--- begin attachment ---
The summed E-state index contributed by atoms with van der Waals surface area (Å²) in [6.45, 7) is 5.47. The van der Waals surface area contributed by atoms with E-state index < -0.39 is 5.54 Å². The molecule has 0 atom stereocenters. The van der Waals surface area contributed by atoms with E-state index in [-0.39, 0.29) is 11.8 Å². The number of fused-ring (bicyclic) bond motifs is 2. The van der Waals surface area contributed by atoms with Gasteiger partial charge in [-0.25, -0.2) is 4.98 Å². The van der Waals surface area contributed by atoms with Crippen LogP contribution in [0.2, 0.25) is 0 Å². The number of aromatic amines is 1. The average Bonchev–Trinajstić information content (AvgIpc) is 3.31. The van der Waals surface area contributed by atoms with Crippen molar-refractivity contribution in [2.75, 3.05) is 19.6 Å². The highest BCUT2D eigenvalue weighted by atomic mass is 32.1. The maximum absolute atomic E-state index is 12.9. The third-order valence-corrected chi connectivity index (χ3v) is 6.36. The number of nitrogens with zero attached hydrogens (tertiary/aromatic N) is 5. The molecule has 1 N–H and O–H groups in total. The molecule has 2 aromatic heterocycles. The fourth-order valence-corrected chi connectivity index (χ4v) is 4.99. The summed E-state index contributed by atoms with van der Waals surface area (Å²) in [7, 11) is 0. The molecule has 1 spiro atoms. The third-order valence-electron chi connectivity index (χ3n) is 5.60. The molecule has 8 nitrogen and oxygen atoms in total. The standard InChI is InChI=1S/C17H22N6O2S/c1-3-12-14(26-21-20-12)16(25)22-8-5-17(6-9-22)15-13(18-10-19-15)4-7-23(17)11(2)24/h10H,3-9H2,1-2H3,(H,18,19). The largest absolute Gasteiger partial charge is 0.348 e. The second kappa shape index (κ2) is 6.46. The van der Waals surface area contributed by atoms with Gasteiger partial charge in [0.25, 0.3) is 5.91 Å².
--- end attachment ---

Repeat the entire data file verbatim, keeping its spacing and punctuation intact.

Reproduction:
The summed E-state index contributed by atoms with van der Waals surface area (Å²) in [6.45, 7) is 5.47. The van der Waals surface area contributed by atoms with E-state index < -0.39 is 5.54 Å². The molecule has 0 atom stereocenters. The van der Waals surface area contributed by atoms with E-state index in [-0.39, 0.29) is 11.8 Å². The number of fused-ring (bicyclic) bond motifs is 2. The van der Waals surface area contributed by atoms with Gasteiger partial charge in [-0.25, -0.2) is 4.98 Å². The van der Waals surface area contributed by atoms with Crippen LogP contribution in [0.2, 0.25) is 0 Å². The number of aromatic amines is 1. The average Bonchev–Trinajstić information content (AvgIpc) is 3.31. The van der Waals surface area contributed by atoms with Crippen molar-refractivity contribution in [2.75, 3.05) is 19.6 Å². The highest BCUT2D eigenvalue weighted by atomic mass is 32.1. The maximum absolute atomic E-state index is 12.9. The third-order valence-corrected chi connectivity index (χ3v) is 6.36. The number of nitrogens with zero attached hydrogens (tertiary/aromatic N) is 5. The molecule has 1 N–H and O–H groups in total. The molecule has 2 aromatic heterocycles. The fourth-order valence-corrected chi connectivity index (χ4v) is 4.99. The summed E-state index contributed by atoms with van der Waals surface area (Å²) in [7, 11) is 0. The molecule has 1 spiro atoms. The third-order valence-electron chi connectivity index (χ3n) is 5.60. The molecule has 8 nitrogen and oxygen atoms in total. The standard InChI is InChI=1S/C17H22N6O2S/c1-3-12-14(26-21-20-12)16(25)22-8-5-17(6-9-22)15-13(18-10-19-15)4-7-23(17)11(2)24/h10H,3-9H2,1-2H3,(H,18,19). The largest absolute Gasteiger partial charge is 0.348 e. The second kappa shape index (κ2) is 6.46. The van der Waals surface area contributed by atoms with Gasteiger partial charge in [0.25, 0.3) is 5.91 Å².